“The time has come,” the Walrus said, “to talk of many things.
Of cloture votes— and civil rights— and Martin Luther Kings.”
~ Lewis Carroll, “The Walrus and the Carpenter”
“The Walrus and the Carpenter” was in my seventh-grade literature book. I fell in love with it included it in my poetry notebook, written in ink with a then-newfangled cartridge pen. It took a lot of cartridges to copy it perfectly. I drew an illustration from the book on the front cover. I also memorized it.
About a year later, I was delighted to find the political cartoon in a newspaper—the San Antonio Express-News or the Austin American Statesman, whichever was delivering to my house fifty or sixty miles away. I cut it out and pinned it on my wall with pictures of my cow. Today it surfaced.
For those too young to recognize them, the Carpenter represents President Lyndon B. Johnson. The Walrus represents Everett Dirksen, Senate Minority Leader, who helped write the Civil Rights Acts of 1964 and 1968. Both Dirksen and the Walrus had exceedingly curly hair.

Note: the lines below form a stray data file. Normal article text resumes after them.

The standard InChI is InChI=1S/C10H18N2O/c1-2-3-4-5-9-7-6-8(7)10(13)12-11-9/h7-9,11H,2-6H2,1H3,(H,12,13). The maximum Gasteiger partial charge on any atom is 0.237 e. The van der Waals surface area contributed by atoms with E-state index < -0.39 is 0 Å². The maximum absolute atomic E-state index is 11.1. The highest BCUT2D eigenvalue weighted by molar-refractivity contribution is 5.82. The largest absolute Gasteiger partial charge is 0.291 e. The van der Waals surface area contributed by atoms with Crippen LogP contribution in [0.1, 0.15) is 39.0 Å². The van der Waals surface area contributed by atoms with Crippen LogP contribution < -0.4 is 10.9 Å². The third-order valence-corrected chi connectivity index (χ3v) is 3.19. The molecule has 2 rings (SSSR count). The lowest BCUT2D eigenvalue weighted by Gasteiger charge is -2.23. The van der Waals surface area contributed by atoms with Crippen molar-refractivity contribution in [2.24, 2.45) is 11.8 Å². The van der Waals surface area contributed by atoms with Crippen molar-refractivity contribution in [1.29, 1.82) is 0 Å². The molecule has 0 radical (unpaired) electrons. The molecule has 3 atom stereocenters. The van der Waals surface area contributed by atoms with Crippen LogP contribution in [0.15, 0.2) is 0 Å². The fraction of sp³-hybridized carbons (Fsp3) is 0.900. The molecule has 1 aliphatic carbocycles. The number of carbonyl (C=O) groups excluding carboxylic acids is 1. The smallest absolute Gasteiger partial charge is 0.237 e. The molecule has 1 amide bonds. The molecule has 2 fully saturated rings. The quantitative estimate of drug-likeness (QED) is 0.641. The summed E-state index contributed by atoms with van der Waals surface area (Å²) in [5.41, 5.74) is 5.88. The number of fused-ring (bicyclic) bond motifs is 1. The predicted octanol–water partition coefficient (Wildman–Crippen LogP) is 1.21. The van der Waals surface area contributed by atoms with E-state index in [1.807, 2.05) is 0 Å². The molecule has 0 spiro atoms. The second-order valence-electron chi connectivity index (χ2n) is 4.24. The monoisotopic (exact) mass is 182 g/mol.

Not long after finding the cartoon, I learned that a cousin who visited every summer had memorized the poem, too. For three consecutive years, while waiting for her plane back to Los Angeles to board, we walked up and down the concourse of the San Antonio International Airport reciting “The Walrus and the Carpenter” in unison. We had plenty of time, because Continental was usually two to three hours late. The airport didn’t see much traffic in those days and the concourse was practically empty, so only a few travelers looked at us funny.
The entire poem appears at Poets.org https://poets.org/poem/walrus-and-carpenter
Below is a link to a dramatic reading by Roy McCready on Youtube.